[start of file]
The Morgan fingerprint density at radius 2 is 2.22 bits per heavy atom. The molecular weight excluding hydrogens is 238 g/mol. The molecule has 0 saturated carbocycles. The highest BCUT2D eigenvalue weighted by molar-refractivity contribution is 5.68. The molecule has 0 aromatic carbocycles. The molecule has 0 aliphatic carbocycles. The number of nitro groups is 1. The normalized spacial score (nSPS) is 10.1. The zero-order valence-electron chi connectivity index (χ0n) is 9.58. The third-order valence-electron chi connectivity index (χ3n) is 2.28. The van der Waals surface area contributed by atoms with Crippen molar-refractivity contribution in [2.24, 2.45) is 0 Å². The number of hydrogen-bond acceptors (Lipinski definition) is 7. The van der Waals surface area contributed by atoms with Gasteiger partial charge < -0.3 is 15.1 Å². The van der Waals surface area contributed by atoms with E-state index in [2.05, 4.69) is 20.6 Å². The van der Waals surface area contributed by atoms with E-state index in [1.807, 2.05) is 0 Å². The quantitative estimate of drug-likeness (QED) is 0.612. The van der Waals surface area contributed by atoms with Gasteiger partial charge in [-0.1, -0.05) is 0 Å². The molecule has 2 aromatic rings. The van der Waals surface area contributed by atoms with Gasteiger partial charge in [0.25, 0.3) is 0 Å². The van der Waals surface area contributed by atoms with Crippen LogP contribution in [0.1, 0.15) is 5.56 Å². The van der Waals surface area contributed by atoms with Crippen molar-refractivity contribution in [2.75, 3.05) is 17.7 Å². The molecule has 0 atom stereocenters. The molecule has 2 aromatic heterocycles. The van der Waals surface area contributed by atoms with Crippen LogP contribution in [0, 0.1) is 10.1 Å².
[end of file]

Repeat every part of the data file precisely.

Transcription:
The Morgan fingerprint density at radius 2 is 2.22 bits per heavy atom. The molecular weight excluding hydrogens is 238 g/mol. The molecule has 0 saturated carbocycles. The highest BCUT2D eigenvalue weighted by molar-refractivity contribution is 5.68. The molecule has 0 aromatic carbocycles. The molecule has 0 aliphatic carbocycles. The number of nitro groups is 1. The normalized spacial score (nSPS) is 10.1. The zero-order valence-electron chi connectivity index (χ0n) is 9.58. The third-order valence-electron chi connectivity index (χ3n) is 2.28. The van der Waals surface area contributed by atoms with Crippen molar-refractivity contribution in [2.24, 2.45) is 0 Å². The number of hydrogen-bond acceptors (Lipinski definition) is 7. The van der Waals surface area contributed by atoms with Gasteiger partial charge < -0.3 is 15.1 Å². The van der Waals surface area contributed by atoms with E-state index in [2.05, 4.69) is 20.6 Å². The van der Waals surface area contributed by atoms with E-state index in [1.807, 2.05) is 0 Å². The quantitative estimate of drug-likeness (QED) is 0.612. The van der Waals surface area contributed by atoms with Gasteiger partial charge in [-0.1, -0.05) is 0 Å². The molecule has 2 aromatic rings. The van der Waals surface area contributed by atoms with Gasteiger partial charge in [0.25, 0.3) is 0 Å². The van der Waals surface area contributed by atoms with Crippen LogP contribution in [0.1, 0.15) is 5.56 Å². The van der Waals surface area contributed by atoms with Crippen molar-refractivity contribution in [2.75, 3.05) is 17.7 Å². The molecule has 0 atom stereocenters. The molecule has 2 aromatic heterocycles. The van der Waals surface area contributed by atoms with Crippen LogP contribution in [0, 0.1) is 10.1 Å².